The Negativity Towards Modern Star Trek & Star Wars

The two big live-action sci-fi franchises, Star Trek and Star Wars, are undergoing a bit of an identity crisis. Or rather the crisis is about how their fans are reacting to the latest incarnations of both franchises.

The properties are several decades old by now and although so much of what made them popular still resonates with people, they have to remain fresh. In other words, Star Trek and Star Wars have to keep up with the times. This meant that the recent incarnations are distinctly different from the original versions, which has sharply divided fandom.

Star Trek Into Darkness

Star Trek returned to home screens with Star Trek: Discovery, a show that is in many ways a radical departure from the 1960s TV show. The lead is not a white male captain, but a black female science officer who committed mutiny. That’s not all. Star Trek: Discovery features an openly homosexual couple, a starship captain with questionable morals, and a much darker tone where adult language and violence are commonplace.

The premise of Star Trek is about a starship exploring new worlds and meeting new races. There is very little of that in Star Trek: Discovery as it takes place during a war with the alien species, the Klingons. This was something that Star Trek’s original creator, Gene Roddenberry, would not approve. He presented a futuristic show about an enlightened humanity.

While Star Trek: Discovery explores issues like its predecessor, the characters, not the guest aliens, are the ones undergoing their own ethical crisis. An early subplot of the show dealt with the morality of the ship’s crew forcibly using an alien creature as a means of propulsion. This brought up the problem of animal abuse and later the characters’ ethics were heightened when it was revealed that the creature was sentient. The captain’s justification for the abuse was that he was trying to win a war. Another main character is actually a Klingon disguised as a human, who suffers from PTSD and is grappling over his sanity. Then the main character, Michael Burnham, committed treasonous acts that ignited a war with the Klingons and agonizes over her past. These characters are not exactly clear cut heroes.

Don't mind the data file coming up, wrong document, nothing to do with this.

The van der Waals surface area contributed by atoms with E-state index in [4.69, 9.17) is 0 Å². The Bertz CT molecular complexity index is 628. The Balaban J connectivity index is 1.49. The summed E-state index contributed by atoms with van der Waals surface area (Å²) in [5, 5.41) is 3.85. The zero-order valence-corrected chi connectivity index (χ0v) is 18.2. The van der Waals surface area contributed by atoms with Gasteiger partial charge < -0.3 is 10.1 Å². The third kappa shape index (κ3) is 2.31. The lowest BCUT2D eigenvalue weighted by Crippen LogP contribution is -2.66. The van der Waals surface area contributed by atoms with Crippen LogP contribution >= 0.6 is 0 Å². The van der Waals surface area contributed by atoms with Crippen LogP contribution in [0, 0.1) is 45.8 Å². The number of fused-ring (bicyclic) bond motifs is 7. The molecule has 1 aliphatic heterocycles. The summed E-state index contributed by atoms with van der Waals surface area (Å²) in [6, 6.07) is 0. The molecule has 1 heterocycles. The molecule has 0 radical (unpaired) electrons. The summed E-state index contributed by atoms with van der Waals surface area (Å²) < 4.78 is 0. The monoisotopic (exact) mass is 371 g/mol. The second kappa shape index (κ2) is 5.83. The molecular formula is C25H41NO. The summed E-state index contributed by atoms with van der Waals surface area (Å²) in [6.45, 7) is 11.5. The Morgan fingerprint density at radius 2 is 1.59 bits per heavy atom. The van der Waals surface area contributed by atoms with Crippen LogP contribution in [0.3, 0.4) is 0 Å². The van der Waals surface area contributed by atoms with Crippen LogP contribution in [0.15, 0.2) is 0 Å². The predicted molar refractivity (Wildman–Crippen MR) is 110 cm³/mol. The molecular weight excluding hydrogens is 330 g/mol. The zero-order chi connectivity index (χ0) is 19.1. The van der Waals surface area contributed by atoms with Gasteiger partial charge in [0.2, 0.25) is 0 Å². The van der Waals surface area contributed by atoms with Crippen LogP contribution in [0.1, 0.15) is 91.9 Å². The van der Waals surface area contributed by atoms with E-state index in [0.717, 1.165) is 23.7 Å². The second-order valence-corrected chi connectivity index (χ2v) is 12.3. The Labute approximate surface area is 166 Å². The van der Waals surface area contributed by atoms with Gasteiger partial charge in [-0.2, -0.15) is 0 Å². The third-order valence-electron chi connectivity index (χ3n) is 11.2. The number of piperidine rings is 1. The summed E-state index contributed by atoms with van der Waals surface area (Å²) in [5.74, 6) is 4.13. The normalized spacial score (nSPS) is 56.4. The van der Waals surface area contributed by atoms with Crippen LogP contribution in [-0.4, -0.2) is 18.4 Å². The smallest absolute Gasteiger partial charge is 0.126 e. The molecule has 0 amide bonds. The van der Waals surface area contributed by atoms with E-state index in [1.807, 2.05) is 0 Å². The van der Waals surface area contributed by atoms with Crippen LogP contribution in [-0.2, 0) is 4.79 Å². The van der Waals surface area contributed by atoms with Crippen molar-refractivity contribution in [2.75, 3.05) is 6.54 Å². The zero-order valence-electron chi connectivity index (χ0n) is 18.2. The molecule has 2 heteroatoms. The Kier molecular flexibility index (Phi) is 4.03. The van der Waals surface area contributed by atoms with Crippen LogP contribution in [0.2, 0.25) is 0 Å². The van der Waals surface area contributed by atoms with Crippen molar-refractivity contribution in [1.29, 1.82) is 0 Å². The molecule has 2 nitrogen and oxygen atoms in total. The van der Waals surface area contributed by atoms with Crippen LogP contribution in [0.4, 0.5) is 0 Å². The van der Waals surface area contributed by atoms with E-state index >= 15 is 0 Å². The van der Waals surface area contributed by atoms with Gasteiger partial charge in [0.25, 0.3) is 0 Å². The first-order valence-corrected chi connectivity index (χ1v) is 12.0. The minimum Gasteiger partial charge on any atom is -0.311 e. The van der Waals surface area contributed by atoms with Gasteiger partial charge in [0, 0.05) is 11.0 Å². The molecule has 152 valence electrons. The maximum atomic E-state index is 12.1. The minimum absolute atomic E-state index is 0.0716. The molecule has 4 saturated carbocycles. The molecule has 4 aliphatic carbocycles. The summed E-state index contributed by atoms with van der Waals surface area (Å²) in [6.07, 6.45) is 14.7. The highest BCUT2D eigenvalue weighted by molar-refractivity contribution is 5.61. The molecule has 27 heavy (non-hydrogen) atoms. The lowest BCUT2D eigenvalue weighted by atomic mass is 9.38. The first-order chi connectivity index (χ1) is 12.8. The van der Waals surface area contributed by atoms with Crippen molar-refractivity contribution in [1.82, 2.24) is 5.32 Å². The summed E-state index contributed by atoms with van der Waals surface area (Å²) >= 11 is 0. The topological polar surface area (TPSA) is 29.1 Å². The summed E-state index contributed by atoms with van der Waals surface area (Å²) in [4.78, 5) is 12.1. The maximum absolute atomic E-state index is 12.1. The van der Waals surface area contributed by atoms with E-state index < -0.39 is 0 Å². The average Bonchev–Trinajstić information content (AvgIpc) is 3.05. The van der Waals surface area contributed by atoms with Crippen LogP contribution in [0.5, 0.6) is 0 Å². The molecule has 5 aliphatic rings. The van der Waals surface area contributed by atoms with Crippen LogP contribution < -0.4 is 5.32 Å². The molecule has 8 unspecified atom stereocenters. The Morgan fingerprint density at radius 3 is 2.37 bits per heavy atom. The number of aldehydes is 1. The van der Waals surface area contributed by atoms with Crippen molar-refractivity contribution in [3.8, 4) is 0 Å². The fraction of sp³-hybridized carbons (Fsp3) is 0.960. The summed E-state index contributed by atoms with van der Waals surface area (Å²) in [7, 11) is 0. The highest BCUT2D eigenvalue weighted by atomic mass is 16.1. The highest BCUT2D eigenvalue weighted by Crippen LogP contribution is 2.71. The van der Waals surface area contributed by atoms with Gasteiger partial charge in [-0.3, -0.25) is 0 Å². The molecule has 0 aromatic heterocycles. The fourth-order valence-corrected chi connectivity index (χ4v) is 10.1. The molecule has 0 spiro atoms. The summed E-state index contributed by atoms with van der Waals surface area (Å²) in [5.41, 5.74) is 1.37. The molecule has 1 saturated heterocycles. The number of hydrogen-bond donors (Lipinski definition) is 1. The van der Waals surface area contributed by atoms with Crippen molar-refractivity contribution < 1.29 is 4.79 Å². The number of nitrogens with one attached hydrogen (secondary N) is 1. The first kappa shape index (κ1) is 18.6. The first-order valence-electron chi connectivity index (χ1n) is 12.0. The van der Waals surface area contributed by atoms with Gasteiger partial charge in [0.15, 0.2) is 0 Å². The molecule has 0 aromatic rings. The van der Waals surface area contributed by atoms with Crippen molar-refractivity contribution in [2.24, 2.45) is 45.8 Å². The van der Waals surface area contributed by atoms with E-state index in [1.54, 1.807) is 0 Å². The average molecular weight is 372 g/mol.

The Ambiguous Star Wars

The new Star Wars trilogy films have featured women as the lead characters, as well as non-whites. Unlike the original films that concentrated on a young, white male savior, the new films have strong women who are the central characters.

The films are also more ambiguous than the original ones with their simplistic good vs. evil plotlines. For example, in the latest film, Star Wars: The Last Jedi, the issues of war profiteering, class inequality, and animal abuse were brought up. The film’s villain had a more ambivalent nature as Kylo Ren was genuinely conflicted about embracing his dark nature. Actually, his descent into evil was more interesting than the film’s other one-dimensional foes, who were little more than cackling caricatures.

One of the heroes featured in Star Wars: The Last Jedi was Luke Skywalker, the main protagonist from the earlier films. In this film, he was a fallen man, full of defeat and bore little resemblance to the optimistic savior of the original trilogy. This arc gave Luke more dimension and provided a vehicle to explore his spiritual reawakening and redemption.  In the film Rogue One: A Star Wars Story, the main characters were also spiritually murky as they carried out dubious actions in the spirit of winning the war. For example, one of the leads, Cassian Andor, cold bloodedly murdered an accomplice in order to escape the bad guys. The overall tone of that film was harsher as it dealt with the brutality and ambiguity of war.

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